Dr Nima Gunness is a Postdoctoral Research Fellow at the Centre for Nutrition and Food Sciences at the University of Queensland, Australia. She has intensively investigated the mechanisms behind the lipid-reducing properties of soluble dietary fibres from cereals and fruits in vitro, ex vivo and in vivo using pigs as a model for humans. The published results and review are contributing towards elucidating the physiological and biochemical mechanisms by which soluble dietary fibres influence triglycerides, bile acids and neutral sterol metabolism. She is also working on a project investigating the satiation and satiety properties of fruits and vegetables in different physical forms. This work involves the identification of nutritional mechanisms underpinning epidemiological health benefits of whole fruit, vegetables and nuts. Driven by her passion to communicate nutritional science and make a difference to people’s diets, Dr Gunness has developed baked products with high fibre content and good eating quality, which have been well-received by consumers and both social and traditional media.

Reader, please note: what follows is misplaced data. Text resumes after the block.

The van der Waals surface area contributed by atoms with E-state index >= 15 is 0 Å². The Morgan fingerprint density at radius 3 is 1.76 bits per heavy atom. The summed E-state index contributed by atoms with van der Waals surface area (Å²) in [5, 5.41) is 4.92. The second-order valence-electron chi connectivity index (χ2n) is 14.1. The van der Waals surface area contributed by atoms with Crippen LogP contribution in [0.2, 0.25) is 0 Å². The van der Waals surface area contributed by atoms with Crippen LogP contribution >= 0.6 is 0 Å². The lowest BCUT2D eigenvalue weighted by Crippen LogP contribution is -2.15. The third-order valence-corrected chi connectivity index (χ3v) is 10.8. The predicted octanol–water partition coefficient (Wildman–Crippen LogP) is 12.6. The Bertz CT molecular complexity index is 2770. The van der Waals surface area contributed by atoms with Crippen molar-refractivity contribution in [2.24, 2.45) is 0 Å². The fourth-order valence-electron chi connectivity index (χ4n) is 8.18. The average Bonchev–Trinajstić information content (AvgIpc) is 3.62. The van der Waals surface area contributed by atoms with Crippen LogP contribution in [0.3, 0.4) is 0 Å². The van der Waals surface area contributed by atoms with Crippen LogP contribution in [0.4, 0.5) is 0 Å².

About her talk:
‘Oat β-glucan lowers blood cholesterol by restricting its intestinal absorption and decreasing bile acids levels’
This talk challenges the proposed mechanism by which oat β-glucan lowers blood cholesterol. The results obtained from blood, intestinal content and tissue taken from different parts of the GIT of pigs used as a model for humans, suggest that β-glucan does not only act as a barrier to lipid digestion and absorption but also influences their metabolism via different pathways.